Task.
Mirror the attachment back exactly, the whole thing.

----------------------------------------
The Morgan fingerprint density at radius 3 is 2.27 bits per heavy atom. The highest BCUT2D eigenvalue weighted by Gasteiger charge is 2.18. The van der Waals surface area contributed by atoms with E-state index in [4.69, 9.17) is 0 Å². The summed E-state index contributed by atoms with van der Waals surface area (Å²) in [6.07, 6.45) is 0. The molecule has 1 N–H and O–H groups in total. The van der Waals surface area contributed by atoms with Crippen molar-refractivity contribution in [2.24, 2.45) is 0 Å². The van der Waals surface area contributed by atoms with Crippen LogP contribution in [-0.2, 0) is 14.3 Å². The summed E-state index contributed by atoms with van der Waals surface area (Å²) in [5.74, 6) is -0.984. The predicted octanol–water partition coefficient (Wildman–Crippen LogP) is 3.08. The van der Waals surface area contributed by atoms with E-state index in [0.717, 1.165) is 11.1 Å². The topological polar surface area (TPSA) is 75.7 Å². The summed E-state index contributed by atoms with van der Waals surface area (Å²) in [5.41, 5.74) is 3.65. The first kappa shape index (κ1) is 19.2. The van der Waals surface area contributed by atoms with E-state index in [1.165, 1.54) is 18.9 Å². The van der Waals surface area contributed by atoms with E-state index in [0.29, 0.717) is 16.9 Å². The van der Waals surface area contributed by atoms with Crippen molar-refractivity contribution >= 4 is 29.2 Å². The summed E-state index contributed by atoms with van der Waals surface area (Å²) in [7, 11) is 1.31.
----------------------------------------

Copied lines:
The Morgan fingerprint density at radius 3 is 2.27 bits per heavy atom. The highest BCUT2D eigenvalue weighted by Gasteiger charge is 2.18. The van der Waals surface area contributed by atoms with E-state index in [4.69, 9.17) is 0 Å². The summed E-state index contributed by atoms with van der Waals surface area (Å²) in [6.07, 6.45) is 0. The molecule has 1 N–H and O–H groups in total. The van der Waals surface area contributed by atoms with Crippen molar-refractivity contribution in [2.24, 2.45) is 0 Å². The van der Waals surface area contributed by atoms with Crippen LogP contribution in [-0.2, 0) is 14.3 Å². The summed E-state index contributed by atoms with van der Waals surface area (Å²) in [5.74, 6) is -0.984. The predicted octanol–water partition coefficient (Wildman–Crippen LogP) is 3.08. The van der Waals surface area contributed by atoms with E-state index in [0.717, 1.165) is 11.1 Å². The topological polar surface area (TPSA) is 75.7 Å². The summed E-state index contributed by atoms with van der Waals surface area (Å²) in [5.41, 5.74) is 3.65. The first kappa shape index (κ1) is 19.2. The van der Waals surface area contributed by atoms with E-state index in [1.165, 1.54) is 18.9 Å². The van der Waals surface area contributed by atoms with E-state index in [0.29, 0.717) is 16.9 Å². The van der Waals surface area contributed by atoms with Crippen molar-refractivity contribution >= 4 is 29.2 Å². The summed E-state index contributed by atoms with van der Waals surface area (Å²) in [7, 11) is 1.31.